An amusing and imaginative cautionary tale from the late longtime environmental activist.
The apocalypse has struck again in this bizarre and discombobulated warning about a world where genetic engineering labs are still up and running, though society is reduced to tribes and factions named after old products, such as the Diehards. “UNSEEN CHRONIC POISONING FROM INDUSTRIAL POLLUTION THAT CAUSES PAIN, SUFFERING, AND DEATH,” reads a report at a fish lab in the small Washington State coastal town where the action begins—and there’s plenty of it, and plenty of characters, for a slim novel. The members of the lab, who do things like harvest oysters and covet baby salmon, all remain remarkably distant and emotionally stoic as they continue to rape nature and pay homage to their almost-dwarf neo-Nazi new leader, Bill Urbanchuk. The much-feared Urbanchuk is a central figure (or as central as one can get here), along with Chief Shelldrake, a Native American with US presidential aspirations who’s suddenly powerful again in the wake of society’s collapse. Bent out of shape about some issues involving lichens, Shelldrake decides that his only real recourse is to drive to our nation’s capital and execute a coup. He’ll eventually encounter Urbanchuk, but not before wading through Cohen’s morass of postmodern imagery that foretells a perhaps unavoidable future: spilled truckloads of golf balls and fields of bovines collapsing as their insides spontaneously explode. En route to DC, the Chief gets caught up in niggling questions: Should he really follow through with the coup—when the Pentagon can be such a problem—or should he just open a restaurant? Cohen (1937–99) proves himself to have been an unsung talent as the confusion of his narrative echoes the confusion he fears and anticipates. The manuscript feels a bit unfinished, but unfinished in the best possible way, with echoes, say, of Nathanael West and Thomas Pynchon.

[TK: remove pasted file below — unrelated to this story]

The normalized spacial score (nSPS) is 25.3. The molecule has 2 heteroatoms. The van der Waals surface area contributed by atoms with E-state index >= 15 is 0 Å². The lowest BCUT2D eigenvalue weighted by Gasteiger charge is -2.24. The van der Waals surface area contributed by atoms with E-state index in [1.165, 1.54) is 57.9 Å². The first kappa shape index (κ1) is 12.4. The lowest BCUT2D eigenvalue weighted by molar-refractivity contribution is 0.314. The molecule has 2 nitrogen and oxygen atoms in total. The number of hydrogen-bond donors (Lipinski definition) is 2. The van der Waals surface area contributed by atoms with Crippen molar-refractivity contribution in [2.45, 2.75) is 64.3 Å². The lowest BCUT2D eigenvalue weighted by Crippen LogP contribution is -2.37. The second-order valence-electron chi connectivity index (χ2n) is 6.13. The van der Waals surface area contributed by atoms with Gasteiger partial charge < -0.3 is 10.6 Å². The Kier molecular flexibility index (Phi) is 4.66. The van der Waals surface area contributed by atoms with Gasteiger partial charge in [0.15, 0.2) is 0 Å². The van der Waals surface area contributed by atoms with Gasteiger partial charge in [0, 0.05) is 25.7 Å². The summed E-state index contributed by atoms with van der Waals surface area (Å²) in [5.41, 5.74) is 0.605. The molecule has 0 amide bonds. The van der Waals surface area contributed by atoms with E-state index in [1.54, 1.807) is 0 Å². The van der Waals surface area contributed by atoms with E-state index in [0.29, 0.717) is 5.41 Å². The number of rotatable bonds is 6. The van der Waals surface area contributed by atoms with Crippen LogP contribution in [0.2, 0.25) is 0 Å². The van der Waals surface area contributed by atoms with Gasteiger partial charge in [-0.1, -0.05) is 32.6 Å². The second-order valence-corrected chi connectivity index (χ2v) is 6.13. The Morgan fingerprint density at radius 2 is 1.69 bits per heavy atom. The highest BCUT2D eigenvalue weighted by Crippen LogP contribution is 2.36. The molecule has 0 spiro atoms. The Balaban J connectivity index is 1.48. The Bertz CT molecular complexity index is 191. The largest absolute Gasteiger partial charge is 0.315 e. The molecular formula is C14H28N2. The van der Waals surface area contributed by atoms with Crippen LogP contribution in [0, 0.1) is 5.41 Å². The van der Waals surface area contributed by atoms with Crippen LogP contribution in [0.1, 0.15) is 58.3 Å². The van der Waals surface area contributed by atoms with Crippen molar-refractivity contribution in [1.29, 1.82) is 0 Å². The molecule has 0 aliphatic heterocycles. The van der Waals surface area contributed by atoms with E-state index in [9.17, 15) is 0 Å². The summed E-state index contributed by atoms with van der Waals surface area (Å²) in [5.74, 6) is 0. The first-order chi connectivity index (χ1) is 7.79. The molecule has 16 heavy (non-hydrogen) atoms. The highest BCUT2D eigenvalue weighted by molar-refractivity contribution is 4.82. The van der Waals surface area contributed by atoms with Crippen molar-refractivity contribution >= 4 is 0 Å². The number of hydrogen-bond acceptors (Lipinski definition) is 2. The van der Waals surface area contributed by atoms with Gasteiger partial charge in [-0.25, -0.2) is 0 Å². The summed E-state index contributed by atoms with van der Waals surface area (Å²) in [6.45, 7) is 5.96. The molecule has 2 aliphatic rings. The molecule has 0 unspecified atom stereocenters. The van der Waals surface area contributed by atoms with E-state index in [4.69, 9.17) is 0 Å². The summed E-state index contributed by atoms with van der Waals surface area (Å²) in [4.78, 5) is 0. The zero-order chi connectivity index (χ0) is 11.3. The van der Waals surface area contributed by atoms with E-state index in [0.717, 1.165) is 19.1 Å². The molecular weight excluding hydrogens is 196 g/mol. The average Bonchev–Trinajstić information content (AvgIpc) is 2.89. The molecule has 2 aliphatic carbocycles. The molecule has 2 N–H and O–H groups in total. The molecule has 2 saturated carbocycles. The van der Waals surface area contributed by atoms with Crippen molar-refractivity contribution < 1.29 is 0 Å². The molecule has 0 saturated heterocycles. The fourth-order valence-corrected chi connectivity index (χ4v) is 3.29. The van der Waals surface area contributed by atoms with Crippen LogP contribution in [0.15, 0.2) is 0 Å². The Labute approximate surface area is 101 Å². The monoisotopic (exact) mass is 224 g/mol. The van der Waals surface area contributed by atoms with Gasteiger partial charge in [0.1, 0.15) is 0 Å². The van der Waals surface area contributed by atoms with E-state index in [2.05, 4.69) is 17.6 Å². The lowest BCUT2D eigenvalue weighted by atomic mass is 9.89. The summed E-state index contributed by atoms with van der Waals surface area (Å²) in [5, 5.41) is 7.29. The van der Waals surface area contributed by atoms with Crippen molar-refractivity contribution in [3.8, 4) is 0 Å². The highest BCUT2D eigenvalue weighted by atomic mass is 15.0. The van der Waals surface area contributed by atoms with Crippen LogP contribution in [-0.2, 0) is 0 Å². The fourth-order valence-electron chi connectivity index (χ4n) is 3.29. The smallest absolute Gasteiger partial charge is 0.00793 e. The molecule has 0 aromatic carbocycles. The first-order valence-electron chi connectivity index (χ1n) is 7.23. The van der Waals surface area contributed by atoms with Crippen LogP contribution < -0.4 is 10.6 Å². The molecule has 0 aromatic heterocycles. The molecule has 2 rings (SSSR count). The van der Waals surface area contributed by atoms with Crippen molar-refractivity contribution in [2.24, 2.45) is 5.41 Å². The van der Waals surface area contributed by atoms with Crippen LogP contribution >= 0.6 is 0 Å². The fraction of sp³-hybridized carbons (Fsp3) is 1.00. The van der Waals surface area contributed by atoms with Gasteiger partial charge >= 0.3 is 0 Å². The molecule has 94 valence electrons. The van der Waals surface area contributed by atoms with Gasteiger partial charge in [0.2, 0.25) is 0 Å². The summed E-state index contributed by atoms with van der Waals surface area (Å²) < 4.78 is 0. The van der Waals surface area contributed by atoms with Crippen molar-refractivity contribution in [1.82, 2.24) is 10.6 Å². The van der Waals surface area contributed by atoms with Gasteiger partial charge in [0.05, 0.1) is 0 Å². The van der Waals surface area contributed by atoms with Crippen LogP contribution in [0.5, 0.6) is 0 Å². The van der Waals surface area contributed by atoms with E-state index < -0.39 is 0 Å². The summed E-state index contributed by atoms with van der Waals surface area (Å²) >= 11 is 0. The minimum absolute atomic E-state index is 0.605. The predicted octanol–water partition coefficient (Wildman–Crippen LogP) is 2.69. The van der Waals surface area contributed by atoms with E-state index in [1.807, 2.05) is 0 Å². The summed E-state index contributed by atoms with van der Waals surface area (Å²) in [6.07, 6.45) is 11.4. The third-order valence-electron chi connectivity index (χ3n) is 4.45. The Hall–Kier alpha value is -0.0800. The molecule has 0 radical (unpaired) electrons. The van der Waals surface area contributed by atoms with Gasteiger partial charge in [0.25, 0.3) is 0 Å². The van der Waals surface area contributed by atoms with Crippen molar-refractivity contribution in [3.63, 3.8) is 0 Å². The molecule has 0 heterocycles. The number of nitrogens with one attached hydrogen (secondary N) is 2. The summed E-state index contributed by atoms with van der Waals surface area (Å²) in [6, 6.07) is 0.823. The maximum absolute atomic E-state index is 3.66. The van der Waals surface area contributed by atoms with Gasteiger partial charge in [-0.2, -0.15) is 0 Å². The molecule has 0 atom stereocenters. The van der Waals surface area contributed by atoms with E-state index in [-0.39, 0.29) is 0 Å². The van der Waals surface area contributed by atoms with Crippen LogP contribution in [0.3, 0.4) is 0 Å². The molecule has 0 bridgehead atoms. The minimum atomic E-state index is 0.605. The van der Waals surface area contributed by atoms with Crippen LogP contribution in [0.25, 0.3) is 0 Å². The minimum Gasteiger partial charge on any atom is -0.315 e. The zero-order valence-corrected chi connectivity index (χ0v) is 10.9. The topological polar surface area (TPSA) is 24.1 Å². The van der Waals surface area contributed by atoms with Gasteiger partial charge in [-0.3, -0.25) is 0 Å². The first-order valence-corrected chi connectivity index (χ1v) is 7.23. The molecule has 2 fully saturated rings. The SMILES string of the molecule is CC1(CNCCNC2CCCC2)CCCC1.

Fun and frightening.